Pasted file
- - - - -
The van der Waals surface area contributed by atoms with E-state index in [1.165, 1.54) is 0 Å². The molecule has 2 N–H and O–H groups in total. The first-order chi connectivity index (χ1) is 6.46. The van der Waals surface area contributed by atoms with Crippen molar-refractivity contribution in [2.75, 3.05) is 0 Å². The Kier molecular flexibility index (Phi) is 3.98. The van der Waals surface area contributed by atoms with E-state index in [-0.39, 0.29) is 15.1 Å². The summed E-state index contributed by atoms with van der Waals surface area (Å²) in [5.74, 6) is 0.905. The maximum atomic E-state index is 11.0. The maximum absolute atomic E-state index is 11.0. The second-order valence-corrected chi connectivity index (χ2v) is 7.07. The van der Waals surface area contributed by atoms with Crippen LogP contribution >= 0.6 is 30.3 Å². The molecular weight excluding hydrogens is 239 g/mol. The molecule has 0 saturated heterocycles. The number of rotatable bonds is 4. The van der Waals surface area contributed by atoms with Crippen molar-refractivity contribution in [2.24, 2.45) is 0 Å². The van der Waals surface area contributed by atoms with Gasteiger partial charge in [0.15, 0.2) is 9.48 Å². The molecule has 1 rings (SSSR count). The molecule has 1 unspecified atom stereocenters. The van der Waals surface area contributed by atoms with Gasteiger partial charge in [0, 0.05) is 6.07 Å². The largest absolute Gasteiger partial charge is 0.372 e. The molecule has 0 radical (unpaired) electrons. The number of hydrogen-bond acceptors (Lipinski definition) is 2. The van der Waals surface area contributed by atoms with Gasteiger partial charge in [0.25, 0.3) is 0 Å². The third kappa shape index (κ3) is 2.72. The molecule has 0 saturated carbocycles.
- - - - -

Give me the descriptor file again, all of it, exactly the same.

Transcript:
The van der Waals surface area contributed by atoms with E-state index in [1.165, 1.54) is 0 Å². The molecule has 2 N–H and O–H groups in total. The first-order chi connectivity index (χ1) is 6.46. The van der Waals surface area contributed by atoms with Crippen molar-refractivity contribution in [2.75, 3.05) is 0 Å². The Kier molecular flexibility index (Phi) is 3.98. The van der Waals surface area contributed by atoms with E-state index in [-0.39, 0.29) is 15.1 Å². The summed E-state index contributed by atoms with van der Waals surface area (Å²) in [5.74, 6) is 0.905. The maximum atomic E-state index is 11.0. The maximum absolute atomic E-state index is 11.0. The second-order valence-corrected chi connectivity index (χ2v) is 7.07. The van der Waals surface area contributed by atoms with Crippen LogP contribution >= 0.6 is 30.3 Å². The molecular weight excluding hydrogens is 239 g/mol. The molecule has 0 saturated heterocycles. The number of rotatable bonds is 4. The van der Waals surface area contributed by atoms with Crippen molar-refractivity contribution in [2.24, 2.45) is 0 Å². The van der Waals surface area contributed by atoms with Gasteiger partial charge in [0.15, 0.2) is 9.48 Å². The molecule has 1 rings (SSSR count). The molecule has 1 unspecified atom stereocenters. The van der Waals surface area contributed by atoms with Gasteiger partial charge in [0, 0.05) is 6.07 Å². The largest absolute Gasteiger partial charge is 0.372 e. The molecule has 0 radical (unpaired) electrons. The number of hydrogen-bond acceptors (Lipinski definition) is 2. The van der Waals surface area contributed by atoms with Gasteiger partial charge in [0.25, 0.3) is 0 Å². The third kappa shape index (κ3) is 2.72. The molecule has 0 saturated carbocycles.